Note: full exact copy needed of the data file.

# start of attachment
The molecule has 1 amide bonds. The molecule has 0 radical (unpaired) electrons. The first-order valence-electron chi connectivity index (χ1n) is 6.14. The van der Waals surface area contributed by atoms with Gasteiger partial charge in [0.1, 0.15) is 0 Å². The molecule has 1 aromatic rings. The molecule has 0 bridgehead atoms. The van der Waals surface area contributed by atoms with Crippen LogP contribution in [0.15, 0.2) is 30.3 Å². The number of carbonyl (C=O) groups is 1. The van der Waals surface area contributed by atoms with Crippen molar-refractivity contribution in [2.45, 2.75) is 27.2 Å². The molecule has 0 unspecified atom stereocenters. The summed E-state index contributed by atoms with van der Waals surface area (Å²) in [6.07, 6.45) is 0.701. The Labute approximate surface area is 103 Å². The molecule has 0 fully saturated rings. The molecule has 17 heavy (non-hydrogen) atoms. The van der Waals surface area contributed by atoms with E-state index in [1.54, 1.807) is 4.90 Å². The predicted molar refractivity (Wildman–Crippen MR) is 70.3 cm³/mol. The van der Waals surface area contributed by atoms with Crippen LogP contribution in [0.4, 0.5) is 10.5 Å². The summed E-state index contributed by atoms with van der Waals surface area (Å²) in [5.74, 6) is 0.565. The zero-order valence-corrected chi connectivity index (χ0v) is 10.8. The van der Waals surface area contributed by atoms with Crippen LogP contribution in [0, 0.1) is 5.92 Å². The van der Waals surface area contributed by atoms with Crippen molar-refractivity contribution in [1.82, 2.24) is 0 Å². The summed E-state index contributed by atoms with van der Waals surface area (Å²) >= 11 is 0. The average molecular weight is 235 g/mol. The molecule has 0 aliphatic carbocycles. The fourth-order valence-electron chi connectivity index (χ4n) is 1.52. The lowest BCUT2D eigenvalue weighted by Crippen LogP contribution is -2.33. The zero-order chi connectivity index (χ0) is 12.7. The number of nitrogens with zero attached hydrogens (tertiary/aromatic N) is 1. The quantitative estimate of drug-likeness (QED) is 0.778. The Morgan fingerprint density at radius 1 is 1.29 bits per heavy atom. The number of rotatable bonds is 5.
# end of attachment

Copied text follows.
The molecule has 1 amide bonds. The molecule has 0 radical (unpaired) electrons. The first-order valence-electron chi connectivity index (χ1n) is 6.14. The van der Waals surface area contributed by atoms with Gasteiger partial charge in [0.1, 0.15) is 0 Å². The molecule has 1 aromatic rings. The molecule has 0 bridgehead atoms. The van der Waals surface area contributed by atoms with Crippen LogP contribution in [0.15, 0.2) is 30.3 Å². The number of carbonyl (C=O) groups is 1. The van der Waals surface area contributed by atoms with Crippen molar-refractivity contribution in [2.45, 2.75) is 27.2 Å². The molecule has 0 unspecified atom stereocenters. The summed E-state index contributed by atoms with van der Waals surface area (Å²) in [6.07, 6.45) is 0.701. The Labute approximate surface area is 103 Å². The molecule has 0 fully saturated rings. The molecule has 17 heavy (non-hydrogen) atoms. The van der Waals surface area contributed by atoms with E-state index in [1.54, 1.807) is 4.90 Å². The predicted molar refractivity (Wildman–Crippen MR) is 70.3 cm³/mol. The van der Waals surface area contributed by atoms with Crippen LogP contribution in [0.4, 0.5) is 10.5 Å². The summed E-state index contributed by atoms with van der Waals surface area (Å²) in [5.74, 6) is 0.565. The zero-order valence-corrected chi connectivity index (χ0v) is 10.8. The van der Waals surface area contributed by atoms with Crippen LogP contribution in [0, 0.1) is 5.92 Å². The van der Waals surface area contributed by atoms with Crippen molar-refractivity contribution in [1.82, 2.24) is 0 Å². The summed E-state index contributed by atoms with van der Waals surface area (Å²) >= 11 is 0. The average molecular weight is 235 g/mol. The molecule has 0 aliphatic carbocycles. The fourth-order valence-electron chi connectivity index (χ4n) is 1.52. The lowest BCUT2D eigenvalue weighted by Crippen LogP contribution is -2.33. The zero-order chi connectivity index (χ0) is 12.7. The number of nitrogens with zero attached hydrogens (tertiary/aromatic N) is 1. The quantitative estimate of drug-likeness (QED) is 0.778. The Morgan fingerprint density at radius 1 is 1.29 bits per heavy atom. The number of rotatable bonds is 5.